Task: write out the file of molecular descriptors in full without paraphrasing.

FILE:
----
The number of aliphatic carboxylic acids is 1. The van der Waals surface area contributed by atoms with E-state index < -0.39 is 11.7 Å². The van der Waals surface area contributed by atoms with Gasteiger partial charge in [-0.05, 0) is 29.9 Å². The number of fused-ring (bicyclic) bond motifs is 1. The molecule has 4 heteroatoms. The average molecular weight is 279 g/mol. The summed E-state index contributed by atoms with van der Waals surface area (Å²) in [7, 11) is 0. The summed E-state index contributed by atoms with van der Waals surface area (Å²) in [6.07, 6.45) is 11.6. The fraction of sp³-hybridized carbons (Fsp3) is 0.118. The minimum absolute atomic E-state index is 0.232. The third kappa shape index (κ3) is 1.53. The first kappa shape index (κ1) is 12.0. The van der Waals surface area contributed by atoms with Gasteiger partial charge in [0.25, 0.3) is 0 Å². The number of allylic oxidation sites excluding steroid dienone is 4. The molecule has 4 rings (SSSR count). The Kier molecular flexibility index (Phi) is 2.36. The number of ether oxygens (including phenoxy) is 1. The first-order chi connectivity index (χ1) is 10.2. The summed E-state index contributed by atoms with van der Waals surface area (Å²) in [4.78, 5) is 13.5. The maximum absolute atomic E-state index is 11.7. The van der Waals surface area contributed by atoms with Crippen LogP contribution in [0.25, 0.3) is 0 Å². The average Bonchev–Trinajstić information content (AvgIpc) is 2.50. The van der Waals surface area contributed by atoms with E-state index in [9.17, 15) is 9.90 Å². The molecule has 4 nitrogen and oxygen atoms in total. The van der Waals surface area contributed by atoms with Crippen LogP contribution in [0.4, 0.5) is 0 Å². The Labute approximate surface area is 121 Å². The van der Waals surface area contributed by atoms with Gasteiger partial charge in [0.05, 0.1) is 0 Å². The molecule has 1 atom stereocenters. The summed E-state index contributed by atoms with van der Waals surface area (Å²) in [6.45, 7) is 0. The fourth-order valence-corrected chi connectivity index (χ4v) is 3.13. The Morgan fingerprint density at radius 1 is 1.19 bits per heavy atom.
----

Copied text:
The number of aliphatic carboxylic acids is 1. The van der Waals surface area contributed by atoms with E-state index < -0.39 is 11.7 Å². The van der Waals surface area contributed by atoms with Gasteiger partial charge in [-0.05, 0) is 29.9 Å². The number of fused-ring (bicyclic) bond motifs is 1. The molecule has 4 heteroatoms. The average molecular weight is 279 g/mol. The summed E-state index contributed by atoms with van der Waals surface area (Å²) in [7, 11) is 0. The summed E-state index contributed by atoms with van der Waals surface area (Å²) in [6.07, 6.45) is 11.6. The fraction of sp³-hybridized carbons (Fsp3) is 0.118. The minimum absolute atomic E-state index is 0.232. The third kappa shape index (κ3) is 1.53. The first kappa shape index (κ1) is 12.0. The van der Waals surface area contributed by atoms with Gasteiger partial charge in [0.25, 0.3) is 0 Å². The number of allylic oxidation sites excluding steroid dienone is 4. The molecule has 4 rings (SSSR count). The Kier molecular flexibility index (Phi) is 2.36. The number of ether oxygens (including phenoxy) is 1. The first-order chi connectivity index (χ1) is 10.2. The summed E-state index contributed by atoms with van der Waals surface area (Å²) in [4.78, 5) is 13.5. The maximum absolute atomic E-state index is 11.7. The van der Waals surface area contributed by atoms with Crippen LogP contribution in [0.25, 0.3) is 0 Å². The average Bonchev–Trinajstić information content (AvgIpc) is 2.50. The van der Waals surface area contributed by atoms with E-state index in [9.17, 15) is 9.90 Å². The molecule has 4 nitrogen and oxygen atoms in total. The van der Waals surface area contributed by atoms with Crippen LogP contribution in [0.4, 0.5) is 0 Å². The Labute approximate surface area is 121 Å². The van der Waals surface area contributed by atoms with Gasteiger partial charge in [0.05, 0.1) is 0 Å². The molecule has 1 atom stereocenters. The summed E-state index contributed by atoms with van der Waals surface area (Å²) in [6.45, 7) is 0. The fourth-order valence-corrected chi connectivity index (χ4v) is 3.13. The Morgan fingerprint density at radius 1 is 1.19 bits per heavy atom.